President Barack Obama will nominate Senator Max Baucus (D-MT) as the next ambassador to China the Washington Post and other publications reported late Wednesday local time.
The move signals that the Obama administration will seek to focus on America’s economic relationship with China as the latter attempts to rebalance its economy to give greater weight to domestic consumption. Baucus is the powerful chairman of the Senate Finance Committee. He is currently serving in his sixth term as a senator from Montana but announced earlier this year that he would not seek reelection in 2014. The 71-year-old lawmaker would’ve faced a tough reelection campaign and was increasingly at odds with his Democratic caucus on crucial pieces of legislation like gun control, which he opposed.
Throughout his 35 year tenure as a senator, Baucus has been a cautious supporter of bringing China into the global economy, and expanding America’s bilateral economic relationship with Beijing.
For instance, Baucus expressed significant reservations about the Clinton administration’s initiative to bring China into the World Trade Organization in the late 1990s. In 1997, Baucus told the Clinton administration to take a “realistic view” and said “My concern is that the Administration will be a bit too naive, a bit too Pollyannaish on China, that it will let China accede to the WTO and hope it will all work out.” In the wake of the global financial crisis a decade later, many members of Obama administration felt that the Clinton administration hadn’t gotten enough assurances from China before supporting its WTO candidacy.
Baucus himself had come around to supporting China’s entry into the WTO, stating in the 1999, “We cannot let perfection be the enemy of the good.”
Still, he has continued to be a constant critic at what he views as China’s unfair trading policies.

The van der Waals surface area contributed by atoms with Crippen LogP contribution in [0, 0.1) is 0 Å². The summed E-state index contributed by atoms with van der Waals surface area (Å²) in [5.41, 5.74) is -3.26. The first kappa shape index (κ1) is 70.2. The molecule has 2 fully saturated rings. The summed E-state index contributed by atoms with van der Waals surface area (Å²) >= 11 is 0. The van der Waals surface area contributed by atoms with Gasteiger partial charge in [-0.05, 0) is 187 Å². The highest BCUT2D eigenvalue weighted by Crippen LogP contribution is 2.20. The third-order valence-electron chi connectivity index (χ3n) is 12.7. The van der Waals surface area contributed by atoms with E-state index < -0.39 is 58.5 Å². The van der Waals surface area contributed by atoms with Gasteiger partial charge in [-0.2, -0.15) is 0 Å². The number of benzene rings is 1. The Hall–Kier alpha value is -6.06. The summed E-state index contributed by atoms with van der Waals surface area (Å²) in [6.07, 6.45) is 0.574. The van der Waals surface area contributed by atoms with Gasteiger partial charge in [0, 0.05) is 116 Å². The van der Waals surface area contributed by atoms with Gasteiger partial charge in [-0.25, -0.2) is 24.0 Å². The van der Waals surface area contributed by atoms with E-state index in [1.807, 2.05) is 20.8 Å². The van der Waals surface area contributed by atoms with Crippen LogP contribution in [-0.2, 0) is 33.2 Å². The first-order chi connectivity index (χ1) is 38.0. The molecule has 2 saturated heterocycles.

During a trip to China in 2006, Baucus told China that “U.S. politics will become unmanageable if China’s trade deficit with the U.S. continues to grow. It is in China’s interest to make concrete progress in reducing the trade imbalance.”
One way Baucus felt China could take action to reduce the trade imbalance was by floating its currency. He has also supported the U.S. taking action to try to force China’s hand on the issue. When the Treasury Department failed to label China a currency manipulator during the latter half of the George W. Bush administration, Baucus co-sponsored legislation that would have forced the Treasury Department in consultation with the Federal Reserve to take actions to cancel out the perceived trade advantages China gained from artificially suppressing the value of its currency.
Baucus has also attempted to balance America’s economic interests with its desire to improve human rights in China. During the George H.W. Bush administration in the early 1990s, the president had to personally reassure Baucus that China was not exporting goods produced by prisoners in labor camps.
If confirmed, Baucus will replace outgoing U.S. Ambassador Gary Locke as the top U.S. diplomat stationed in China. Locke announced his resignation this fall and is expected to leave the country any day now.
Although the U.S. will be without a permanent ambassador to China for some interim period, Baucus is likely to enjoy a smooth and relatively quick confirmation process. His longstanding career in the Senate and penchant for sometimes reaching across the aisle virtually guarantee he will have enough supporters in that body to be confirmed. In addition, last month the Democrat controlled Senate changed the body’s rules to prohibit the use of filibusters to slow the confirmation of any presidential nominee besides prospective Supreme Court justices.